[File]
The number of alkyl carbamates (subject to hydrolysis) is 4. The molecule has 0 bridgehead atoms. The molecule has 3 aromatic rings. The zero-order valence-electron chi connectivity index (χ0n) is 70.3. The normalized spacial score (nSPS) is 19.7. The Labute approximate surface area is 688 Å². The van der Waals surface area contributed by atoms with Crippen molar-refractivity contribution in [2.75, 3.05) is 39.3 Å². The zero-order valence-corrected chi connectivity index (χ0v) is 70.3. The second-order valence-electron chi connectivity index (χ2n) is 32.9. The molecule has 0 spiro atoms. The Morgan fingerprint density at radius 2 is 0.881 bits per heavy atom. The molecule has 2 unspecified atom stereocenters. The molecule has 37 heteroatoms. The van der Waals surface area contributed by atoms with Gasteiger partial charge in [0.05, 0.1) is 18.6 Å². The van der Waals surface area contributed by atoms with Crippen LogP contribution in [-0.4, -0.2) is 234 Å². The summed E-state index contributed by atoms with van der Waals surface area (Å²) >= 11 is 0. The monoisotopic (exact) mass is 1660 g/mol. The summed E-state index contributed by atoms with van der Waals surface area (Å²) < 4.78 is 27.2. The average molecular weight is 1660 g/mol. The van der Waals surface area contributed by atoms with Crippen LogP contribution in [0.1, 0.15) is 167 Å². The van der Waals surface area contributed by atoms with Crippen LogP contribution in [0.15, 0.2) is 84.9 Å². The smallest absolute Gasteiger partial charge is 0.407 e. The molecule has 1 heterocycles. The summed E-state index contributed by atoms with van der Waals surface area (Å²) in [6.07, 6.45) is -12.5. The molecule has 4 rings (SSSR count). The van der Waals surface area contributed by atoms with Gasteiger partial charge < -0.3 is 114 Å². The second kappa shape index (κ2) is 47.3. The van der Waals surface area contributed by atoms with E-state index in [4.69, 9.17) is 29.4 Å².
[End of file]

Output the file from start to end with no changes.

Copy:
The number of alkyl carbamates (subject to hydrolysis) is 4. The molecule has 0 bridgehead atoms. The molecule has 3 aromatic rings. The zero-order valence-electron chi connectivity index (χ0n) is 70.3. The normalized spacial score (nSPS) is 19.7. The Labute approximate surface area is 688 Å². The van der Waals surface area contributed by atoms with Crippen molar-refractivity contribution in [2.75, 3.05) is 39.3 Å². The zero-order valence-corrected chi connectivity index (χ0v) is 70.3. The second-order valence-electron chi connectivity index (χ2n) is 32.9. The molecule has 0 spiro atoms. The Morgan fingerprint density at radius 2 is 0.881 bits per heavy atom. The molecule has 2 unspecified atom stereocenters. The molecule has 37 heteroatoms. The van der Waals surface area contributed by atoms with Gasteiger partial charge in [0.05, 0.1) is 18.6 Å². The van der Waals surface area contributed by atoms with Crippen LogP contribution in [-0.4, -0.2) is 234 Å². The summed E-state index contributed by atoms with van der Waals surface area (Å²) >= 11 is 0. The monoisotopic (exact) mass is 1660 g/mol. The summed E-state index contributed by atoms with van der Waals surface area (Å²) < 4.78 is 27.2. The average molecular weight is 1660 g/mol. The van der Waals surface area contributed by atoms with Crippen LogP contribution in [0.1, 0.15) is 167 Å². The van der Waals surface area contributed by atoms with Crippen LogP contribution in [0.15, 0.2) is 84.9 Å². The smallest absolute Gasteiger partial charge is 0.407 e. The molecule has 1 heterocycles. The summed E-state index contributed by atoms with van der Waals surface area (Å²) in [6.07, 6.45) is -12.5. The molecule has 4 rings (SSSR count). The van der Waals surface area contributed by atoms with Gasteiger partial charge < -0.3 is 114 Å². The second kappa shape index (κ2) is 47.3. The van der Waals surface area contributed by atoms with E-state index in [4.69, 9.17) is 29.4 Å².